Dead Letters Teaser #14

L0ND0N, Nicholas Royle

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I wasn’t questioning my view about the likability or otherwise of characters, but I was concerned about what I might be getting into. A widely held opinion is that it is a mistake to conflate narrator and author, yet a convergence of Ian and his narrator was precisely what I feared.

What if Ian was like his narrator? Did it even matter? Well, yes, I tended to believe it did. Not in general, but in this particular case. I kept a Wankers Shelf – a section of my library reserved for authors so narcissistic they asked their publisher to stick their author photo on the front cover of their book, or they wrote a piece for publication constructed around extracts from their fan mail; for authors so convinced of their own greatness they refused to ‘get out of bed for less than a grand’ when invited to contribute to an anthology; for authors who were just wankers – wankers to their editors, wankers to their publicists, wankers to booksellers, wankers to their readers. Just wankers.

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Dead Letters is alive!

DeadLetters

It’s always a thrill to receive a box of books in the post. And it was especially satisfying to open this parcel, if only because it meant it hadn’t gone missing (which I was convinced was going to happen). The books are lovely; Titan have done a beautiful job. It seems like such a long time ago that I first came up with the concept, but all the hard work was done by others: eighteen ridiculously-talented writers (and each one a pleasure to deal with) contributed wonderful stories. I was thinking with some sadness that the project was over, but really, with the book’s publication, it’s only just started. Because now you lovely readers get involved. I hope you love this anthology as much as I do.

Dead Letters: the cover

Dead Letters cover - FINAL

I’m pleased to be able to reveal the cover to the new anthology, scheduled for publication next year. Credit to Titan for agreeing to list every author on the cover. None of that ‘And Many Others’ nonsense here!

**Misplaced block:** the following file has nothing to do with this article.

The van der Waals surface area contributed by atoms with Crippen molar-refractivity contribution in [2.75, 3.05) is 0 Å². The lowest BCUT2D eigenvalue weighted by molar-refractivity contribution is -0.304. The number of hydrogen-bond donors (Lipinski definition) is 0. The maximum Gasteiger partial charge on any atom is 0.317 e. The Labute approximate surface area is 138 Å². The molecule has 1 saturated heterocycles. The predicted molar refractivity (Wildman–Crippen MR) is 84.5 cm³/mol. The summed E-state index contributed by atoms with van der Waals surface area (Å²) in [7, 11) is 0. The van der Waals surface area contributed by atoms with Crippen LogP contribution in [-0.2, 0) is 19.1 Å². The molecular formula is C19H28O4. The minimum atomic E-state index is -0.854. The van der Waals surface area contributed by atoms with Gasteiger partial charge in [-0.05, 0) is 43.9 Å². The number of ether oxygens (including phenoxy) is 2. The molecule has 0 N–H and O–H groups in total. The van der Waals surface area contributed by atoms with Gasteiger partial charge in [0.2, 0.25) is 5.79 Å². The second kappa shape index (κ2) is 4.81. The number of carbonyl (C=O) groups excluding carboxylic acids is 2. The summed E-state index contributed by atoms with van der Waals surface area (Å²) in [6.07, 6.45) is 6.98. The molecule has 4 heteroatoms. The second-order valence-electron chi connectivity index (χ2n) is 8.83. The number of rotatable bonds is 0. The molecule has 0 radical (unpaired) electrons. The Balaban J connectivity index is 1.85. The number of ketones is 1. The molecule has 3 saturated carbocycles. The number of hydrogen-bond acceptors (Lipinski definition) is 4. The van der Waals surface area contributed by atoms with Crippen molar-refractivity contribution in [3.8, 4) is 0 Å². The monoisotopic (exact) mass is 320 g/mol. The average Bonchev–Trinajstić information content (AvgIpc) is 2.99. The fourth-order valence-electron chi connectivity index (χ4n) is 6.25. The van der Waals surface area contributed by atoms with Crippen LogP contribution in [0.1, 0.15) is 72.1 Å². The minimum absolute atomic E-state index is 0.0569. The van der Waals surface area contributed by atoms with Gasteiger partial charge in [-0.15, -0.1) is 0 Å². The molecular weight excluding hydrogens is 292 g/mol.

It was a privilege to work with so many talented writers. I hope you’ll be as impressed by the stories as I was.

Dead Letters

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Coming in April 2016 from Titan Books…

Dead Letters

An anthology of the undelivered, the missing, the returned…

Edited by Conrad Williams

The Green Letter – Steven Hall

Over to You – Michael Marshall Smith

In Memoriam – Joanne Harris

Ausland – Alison Moore

Wonders to Come – Christopher Fowler

Cancer Dancer – Pat Cadigan

The Wrong Game – Ramsey Campbell

Is-and – Claire Dean

Buyer’s Remorse – Andrew Lane

Gone Away – Muriel Gray

Astray – Nina Allan

The Days of Our Lives – Adam LG Nevill

The Hungry Hotel – Lisa Tuttle

L0ND0N – Nicholas Royle

Change Management – Angela Slatter

Ledge Bants – Maria Dahvana Headley & China Miéville

And We, Spectators Always, Everywhere – Kirsten Kaschock

Dry Run

I’m currently writing a novel loosely connected to two previously published pieces of fiction.

In some cases, chunks of text from both The Owl and Rain have been transplanted into the book. They might be changed slightly – the characters are different, for example, and have to be moulded to fit their new avatars – but essentially what I’ve done is cut and pasted segments of old into a new piece of work, feathering the edges to make sure of a true fit.

I have form, here. Blonde on a Stick contains a chapter that was an unpublished short story from the early 1990s. The Unblemished contains a character, Gyorsi Salavaria, and associative text that was lifted from a short story, Bloodlines, written ten years previously. That novel also contains sections from a short story, Outfangthief, from the same period. It was as if those old stories recognised something in the new stuff I was doing and called out to it. Or maybe that old stuff hadn’t been finished properly, somehow, and the newer me set out to do the material justice without realising it, until those old words started tapping me on the shoulder.

At first I felt as if this was somehow a cheat. Maybe what I was doing wasn’t right, that it was peddling yesterday, that it wasn’t progressive, a sensitive recycling. The reader might notice, causing him to realise he is involved in a process of reading fiction, pulling him out of the story: a grim scenario when we’re in this partly to capture attention. But for me, I sometimes feel as if the novel contains apertures, like those in a jigsaw puzzle, that the relevant, related sections form the short stories fit well, with a little massaging. It helps when influential writers do the same thing…

I spoke to three friends of mine who all work in a similar way, and it was interesting to get their responses in relation to why they go back to earlier work as a starting point for, or an adjunct to something new.